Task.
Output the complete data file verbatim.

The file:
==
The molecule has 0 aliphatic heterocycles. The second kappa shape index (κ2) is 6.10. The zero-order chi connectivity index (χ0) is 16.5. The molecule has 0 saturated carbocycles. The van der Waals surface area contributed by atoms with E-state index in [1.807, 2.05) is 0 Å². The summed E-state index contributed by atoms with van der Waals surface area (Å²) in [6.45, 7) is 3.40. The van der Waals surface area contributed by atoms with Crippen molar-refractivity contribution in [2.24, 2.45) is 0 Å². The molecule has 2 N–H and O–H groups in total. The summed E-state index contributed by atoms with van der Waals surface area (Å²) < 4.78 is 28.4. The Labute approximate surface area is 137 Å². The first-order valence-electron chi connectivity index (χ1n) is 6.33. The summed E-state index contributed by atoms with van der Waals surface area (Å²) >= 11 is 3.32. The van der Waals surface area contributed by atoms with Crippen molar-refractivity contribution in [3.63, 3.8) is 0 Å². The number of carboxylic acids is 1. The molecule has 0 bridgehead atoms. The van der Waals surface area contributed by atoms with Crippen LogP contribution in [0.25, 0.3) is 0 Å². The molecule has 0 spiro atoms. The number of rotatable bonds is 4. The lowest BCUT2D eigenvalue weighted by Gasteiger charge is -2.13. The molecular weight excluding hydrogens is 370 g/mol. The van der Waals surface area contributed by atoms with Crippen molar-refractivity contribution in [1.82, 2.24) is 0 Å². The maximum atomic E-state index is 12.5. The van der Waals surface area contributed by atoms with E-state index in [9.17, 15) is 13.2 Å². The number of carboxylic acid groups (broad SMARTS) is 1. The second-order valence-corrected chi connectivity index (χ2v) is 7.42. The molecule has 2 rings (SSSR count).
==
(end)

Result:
The molecule has 0 aliphatic heterocycles. The second kappa shape index (κ2) is 6.10. The zero-order chi connectivity index (χ0) is 16.5. The molecule has 0 saturated carbocycles. The van der Waals surface area contributed by atoms with E-state index in [1.807, 2.05) is 0 Å². The summed E-state index contributed by atoms with van der Waals surface area (Å²) in [6.45, 7) is 3.40. The van der Waals surface area contributed by atoms with Crippen molar-refractivity contribution in [2.24, 2.45) is 0 Å². The molecule has 2 N–H and O–H groups in total. The summed E-state index contributed by atoms with van der Waals surface area (Å²) < 4.78 is 28.4. The Labute approximate surface area is 137 Å². The first-order valence-electron chi connectivity index (χ1n) is 6.33. The summed E-state index contributed by atoms with van der Waals surface area (Å²) >= 11 is 3.32. The van der Waals surface area contributed by atoms with Crippen molar-refractivity contribution in [3.63, 3.8) is 0 Å². The number of carboxylic acids is 1. The molecule has 0 bridgehead atoms. The van der Waals surface area contributed by atoms with Crippen LogP contribution in [0.25, 0.3) is 0 Å². The molecule has 0 spiro atoms. The number of rotatable bonds is 4. The lowest BCUT2D eigenvalue weighted by Gasteiger charge is -2.13. The molecular weight excluding hydrogens is 370 g/mol. The van der Waals surface area contributed by atoms with Crippen molar-refractivity contribution in [1.82, 2.24) is 0 Å². The maximum atomic E-state index is 12.5. The van der Waals surface area contributed by atoms with E-state index in [9.17, 15) is 13.2 Å². The number of carboxylic acid groups (broad SMARTS) is 1. The second-order valence-corrected chi connectivity index (χ2v) is 7.42. The molecule has 2 rings (SSSR count).